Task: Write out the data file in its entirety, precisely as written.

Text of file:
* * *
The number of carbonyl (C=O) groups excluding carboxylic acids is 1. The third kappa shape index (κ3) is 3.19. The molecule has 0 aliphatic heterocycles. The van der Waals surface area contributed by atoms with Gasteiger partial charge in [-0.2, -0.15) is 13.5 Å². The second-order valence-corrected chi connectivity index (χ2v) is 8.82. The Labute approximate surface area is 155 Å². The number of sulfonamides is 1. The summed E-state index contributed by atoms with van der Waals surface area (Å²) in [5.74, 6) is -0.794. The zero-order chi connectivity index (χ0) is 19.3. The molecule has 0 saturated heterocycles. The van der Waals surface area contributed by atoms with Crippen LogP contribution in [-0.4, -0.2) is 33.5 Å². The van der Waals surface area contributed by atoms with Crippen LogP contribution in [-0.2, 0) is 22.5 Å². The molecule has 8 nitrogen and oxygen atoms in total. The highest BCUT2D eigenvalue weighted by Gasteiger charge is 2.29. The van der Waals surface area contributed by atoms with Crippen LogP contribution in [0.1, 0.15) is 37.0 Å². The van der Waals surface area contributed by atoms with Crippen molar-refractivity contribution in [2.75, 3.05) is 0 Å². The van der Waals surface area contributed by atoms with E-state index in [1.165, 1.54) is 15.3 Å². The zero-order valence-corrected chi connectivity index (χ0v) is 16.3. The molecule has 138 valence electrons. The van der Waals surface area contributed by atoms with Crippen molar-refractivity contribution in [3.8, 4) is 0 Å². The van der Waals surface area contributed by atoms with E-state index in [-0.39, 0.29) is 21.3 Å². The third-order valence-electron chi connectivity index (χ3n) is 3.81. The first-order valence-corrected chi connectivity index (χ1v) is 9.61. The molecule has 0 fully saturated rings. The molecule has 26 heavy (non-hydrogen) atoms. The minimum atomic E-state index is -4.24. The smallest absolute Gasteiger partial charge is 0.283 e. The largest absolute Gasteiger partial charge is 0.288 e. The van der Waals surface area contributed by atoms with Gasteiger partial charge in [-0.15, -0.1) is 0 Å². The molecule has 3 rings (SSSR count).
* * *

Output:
The number of carbonyl (C=O) groups excluding carboxylic acids is 1. The third kappa shape index (κ3) is 3.19. The molecule has 0 aliphatic heterocycles. The van der Waals surface area contributed by atoms with Gasteiger partial charge in [-0.2, -0.15) is 13.5 Å². The second-order valence-corrected chi connectivity index (χ2v) is 8.82. The Labute approximate surface area is 155 Å². The number of sulfonamides is 1. The summed E-state index contributed by atoms with van der Waals surface area (Å²) in [5.74, 6) is -0.794. The zero-order chi connectivity index (χ0) is 19.3. The molecule has 0 saturated heterocycles. The van der Waals surface area contributed by atoms with Crippen LogP contribution in [-0.4, -0.2) is 33.5 Å². The van der Waals surface area contributed by atoms with Crippen LogP contribution in [-0.2, 0) is 22.5 Å². The molecule has 8 nitrogen and oxygen atoms in total. The highest BCUT2D eigenvalue weighted by Gasteiger charge is 2.29. The van der Waals surface area contributed by atoms with Crippen LogP contribution in [0.1, 0.15) is 37.0 Å². The van der Waals surface area contributed by atoms with Crippen molar-refractivity contribution in [2.75, 3.05) is 0 Å². The van der Waals surface area contributed by atoms with E-state index in [1.165, 1.54) is 15.3 Å². The zero-order valence-corrected chi connectivity index (χ0v) is 16.3. The molecule has 138 valence electrons. The van der Waals surface area contributed by atoms with Crippen molar-refractivity contribution in [3.8, 4) is 0 Å². The van der Waals surface area contributed by atoms with E-state index in [-0.39, 0.29) is 21.3 Å². The third-order valence-electron chi connectivity index (χ3n) is 3.81. The first-order valence-corrected chi connectivity index (χ1v) is 9.61. The molecule has 0 fully saturated rings. The molecule has 26 heavy (non-hydrogen) atoms. The minimum atomic E-state index is -4.24. The smallest absolute Gasteiger partial charge is 0.283 e. The largest absolute Gasteiger partial charge is 0.288 e. The van der Waals surface area contributed by atoms with Gasteiger partial charge in [-0.15, -0.1) is 0 Å². The molecule has 3 rings (SSSR count).